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”For since the creation of the world, God’s invisible qualities – his eternal power and divine nature – have been clearly seen, being understood from what has been made, so that men are without excuse.” – Rom 1:20

See more of Lynn’s Bighorn photos at
nttr.smugmug.com

 

Bighorn 100-Mile
Dayton, WY
June 15, 2007

Report by Lynn Ballard

Running through picture postcards…that’s what the Bighorn races are like.  In fact, the scenery alone is enough to pull me along for miles...but how many miles?  Well, over the course of the thirty-four hours time allotted for this race, I was going to find out.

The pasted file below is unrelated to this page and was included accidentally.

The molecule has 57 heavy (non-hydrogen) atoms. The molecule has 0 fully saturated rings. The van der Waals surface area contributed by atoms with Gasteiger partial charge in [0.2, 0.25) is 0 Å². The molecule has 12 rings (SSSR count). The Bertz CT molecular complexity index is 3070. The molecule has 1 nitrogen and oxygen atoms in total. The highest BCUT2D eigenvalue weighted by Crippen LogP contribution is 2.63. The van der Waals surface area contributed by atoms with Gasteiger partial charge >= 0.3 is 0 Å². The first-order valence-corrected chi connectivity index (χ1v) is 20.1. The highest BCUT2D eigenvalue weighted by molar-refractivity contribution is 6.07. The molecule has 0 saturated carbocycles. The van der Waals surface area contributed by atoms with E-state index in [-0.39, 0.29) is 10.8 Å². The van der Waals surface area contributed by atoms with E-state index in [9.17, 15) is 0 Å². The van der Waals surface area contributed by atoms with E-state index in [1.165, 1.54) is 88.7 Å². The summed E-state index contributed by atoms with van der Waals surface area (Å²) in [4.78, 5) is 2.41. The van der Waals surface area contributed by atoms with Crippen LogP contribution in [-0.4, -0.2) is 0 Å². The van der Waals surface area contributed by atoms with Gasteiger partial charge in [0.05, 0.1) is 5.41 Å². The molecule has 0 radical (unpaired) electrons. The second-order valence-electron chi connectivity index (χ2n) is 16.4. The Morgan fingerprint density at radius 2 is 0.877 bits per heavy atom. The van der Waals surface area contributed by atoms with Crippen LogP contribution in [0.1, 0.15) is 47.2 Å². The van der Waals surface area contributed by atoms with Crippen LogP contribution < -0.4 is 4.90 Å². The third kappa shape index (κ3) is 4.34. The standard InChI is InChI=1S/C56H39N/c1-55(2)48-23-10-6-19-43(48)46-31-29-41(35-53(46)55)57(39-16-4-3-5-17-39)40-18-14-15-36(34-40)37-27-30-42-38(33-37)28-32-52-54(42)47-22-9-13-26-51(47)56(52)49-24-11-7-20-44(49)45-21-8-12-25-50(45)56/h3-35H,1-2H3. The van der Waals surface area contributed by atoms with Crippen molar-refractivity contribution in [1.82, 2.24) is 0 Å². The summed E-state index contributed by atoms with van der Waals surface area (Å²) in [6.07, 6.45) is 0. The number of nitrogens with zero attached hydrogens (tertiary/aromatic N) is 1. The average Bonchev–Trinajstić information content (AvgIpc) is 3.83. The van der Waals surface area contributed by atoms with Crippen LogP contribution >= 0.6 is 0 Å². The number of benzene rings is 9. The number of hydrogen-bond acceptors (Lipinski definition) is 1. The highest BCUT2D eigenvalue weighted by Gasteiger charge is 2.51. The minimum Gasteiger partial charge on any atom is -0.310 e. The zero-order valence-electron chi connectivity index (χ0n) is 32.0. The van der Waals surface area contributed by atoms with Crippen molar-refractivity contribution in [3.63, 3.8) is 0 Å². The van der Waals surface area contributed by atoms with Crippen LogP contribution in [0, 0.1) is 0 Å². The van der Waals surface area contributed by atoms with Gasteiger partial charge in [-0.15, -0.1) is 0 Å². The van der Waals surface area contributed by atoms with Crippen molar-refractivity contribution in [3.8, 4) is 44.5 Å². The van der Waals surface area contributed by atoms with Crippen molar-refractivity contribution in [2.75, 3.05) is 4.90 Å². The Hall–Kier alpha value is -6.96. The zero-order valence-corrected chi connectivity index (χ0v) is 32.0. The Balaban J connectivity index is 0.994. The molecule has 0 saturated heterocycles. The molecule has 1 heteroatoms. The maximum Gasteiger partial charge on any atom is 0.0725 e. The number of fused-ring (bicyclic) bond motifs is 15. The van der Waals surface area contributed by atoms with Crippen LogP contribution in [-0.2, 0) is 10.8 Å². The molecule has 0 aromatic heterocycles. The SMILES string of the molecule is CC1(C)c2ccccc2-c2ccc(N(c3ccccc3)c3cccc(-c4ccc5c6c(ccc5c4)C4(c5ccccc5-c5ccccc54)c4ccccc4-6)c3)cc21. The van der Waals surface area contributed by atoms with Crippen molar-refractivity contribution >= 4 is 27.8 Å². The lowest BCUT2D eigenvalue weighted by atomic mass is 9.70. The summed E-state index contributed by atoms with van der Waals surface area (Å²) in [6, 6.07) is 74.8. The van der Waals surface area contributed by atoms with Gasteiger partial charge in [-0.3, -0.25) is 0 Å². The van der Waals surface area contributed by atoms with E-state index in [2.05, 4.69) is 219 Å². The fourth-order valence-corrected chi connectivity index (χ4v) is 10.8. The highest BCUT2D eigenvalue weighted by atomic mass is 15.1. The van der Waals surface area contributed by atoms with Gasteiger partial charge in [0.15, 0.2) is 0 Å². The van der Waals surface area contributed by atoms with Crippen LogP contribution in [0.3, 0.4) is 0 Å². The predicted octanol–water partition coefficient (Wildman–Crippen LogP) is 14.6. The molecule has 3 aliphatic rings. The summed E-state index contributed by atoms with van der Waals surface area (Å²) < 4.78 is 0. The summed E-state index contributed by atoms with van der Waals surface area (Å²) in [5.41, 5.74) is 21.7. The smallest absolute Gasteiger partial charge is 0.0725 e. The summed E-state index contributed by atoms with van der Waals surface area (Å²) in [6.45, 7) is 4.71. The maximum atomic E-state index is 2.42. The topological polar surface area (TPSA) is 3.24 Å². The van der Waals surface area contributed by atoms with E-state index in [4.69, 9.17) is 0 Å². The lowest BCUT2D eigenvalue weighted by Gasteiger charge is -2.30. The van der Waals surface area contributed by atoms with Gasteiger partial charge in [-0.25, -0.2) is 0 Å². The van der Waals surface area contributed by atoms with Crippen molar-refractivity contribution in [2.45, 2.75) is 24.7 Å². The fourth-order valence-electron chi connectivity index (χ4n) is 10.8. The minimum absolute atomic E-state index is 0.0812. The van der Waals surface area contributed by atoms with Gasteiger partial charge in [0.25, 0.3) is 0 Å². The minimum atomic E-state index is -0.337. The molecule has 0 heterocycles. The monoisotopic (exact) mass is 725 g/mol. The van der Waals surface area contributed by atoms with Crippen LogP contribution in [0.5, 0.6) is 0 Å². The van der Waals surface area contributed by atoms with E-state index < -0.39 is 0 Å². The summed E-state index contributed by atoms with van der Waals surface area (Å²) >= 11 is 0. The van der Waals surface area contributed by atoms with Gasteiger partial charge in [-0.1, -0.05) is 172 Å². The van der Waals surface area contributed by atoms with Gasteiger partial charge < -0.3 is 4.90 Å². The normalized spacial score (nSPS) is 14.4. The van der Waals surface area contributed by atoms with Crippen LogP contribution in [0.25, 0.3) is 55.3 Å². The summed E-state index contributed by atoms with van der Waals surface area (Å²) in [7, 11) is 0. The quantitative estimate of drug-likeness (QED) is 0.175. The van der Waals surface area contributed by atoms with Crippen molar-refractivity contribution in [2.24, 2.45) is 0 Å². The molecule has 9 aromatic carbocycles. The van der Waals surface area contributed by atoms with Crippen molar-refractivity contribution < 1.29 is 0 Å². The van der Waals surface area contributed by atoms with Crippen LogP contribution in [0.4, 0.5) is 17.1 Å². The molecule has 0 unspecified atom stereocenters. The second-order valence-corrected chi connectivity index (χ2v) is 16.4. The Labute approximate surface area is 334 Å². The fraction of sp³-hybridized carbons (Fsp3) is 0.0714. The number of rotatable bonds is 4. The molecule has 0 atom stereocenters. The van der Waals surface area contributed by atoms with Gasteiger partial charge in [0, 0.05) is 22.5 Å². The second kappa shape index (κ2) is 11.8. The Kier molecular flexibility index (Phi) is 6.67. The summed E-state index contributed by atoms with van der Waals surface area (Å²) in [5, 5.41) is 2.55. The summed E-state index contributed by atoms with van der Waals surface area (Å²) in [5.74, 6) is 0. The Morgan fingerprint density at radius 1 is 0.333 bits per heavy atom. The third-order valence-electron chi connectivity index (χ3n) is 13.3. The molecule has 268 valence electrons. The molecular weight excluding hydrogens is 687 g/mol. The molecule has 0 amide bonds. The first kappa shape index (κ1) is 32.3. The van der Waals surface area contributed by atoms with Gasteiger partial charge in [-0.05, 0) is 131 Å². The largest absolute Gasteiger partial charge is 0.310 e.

Pre-race build-up was not all that different than any ultra, but yet, this was different. I came into this race with little conflict, little apprehension, and little enthusiasm.  This attitude puzzled me for weeks…FOUR weeks, to be exact. Training for Bighorn took on a life of it’s own for me.  I didn’t agonize over hill work, altitude training, technical trails, I just took what the schedule gave me.  I did exercise the typical “race to train for racing” strategy that worked for me in my first hundred, Rocky Raccoon back in 2006.  Bandera, Cross Timbers, 3 Days of Syllamo, Leona Divide…all proved I was capable of covering some good miles in challenging terrain.  Beginning in March, I pushed weekly mileage on any terrain I could find to build a base and was feeling great going into the last week of training before tapering. My youngest son’s wedding fell on the weekend 4 weeks before Bighorn and was sure to cut into my training time, no problem, I’ll just push the mileage early in the week to make sure I have a full week…”CLUNK” (to borrow a phrase from Ed, one of my favorite CanadiaNorthTexans) went my left hip.  Oh, no big deal, I can push through this…”CLUNK, CLUNK!”  my hip told me “Oh, no you can’t”.  A forced four week taper would have to do, I told myself (not really believing it) and made a doctor’s appointment. Several sessions later, with NO running for over a week, hip is feeling better and I am confused with my complacency. Of course, everyone is saying “the rest will do you good, better under-trained than over-trained” (…not really believing it).   I’ll never understand the apathy I felt about the fact that my hip problem may keep me from giving Bighorn a good shot…oh well, maybe this will be in a future episode of “Unsolved Mysteries”.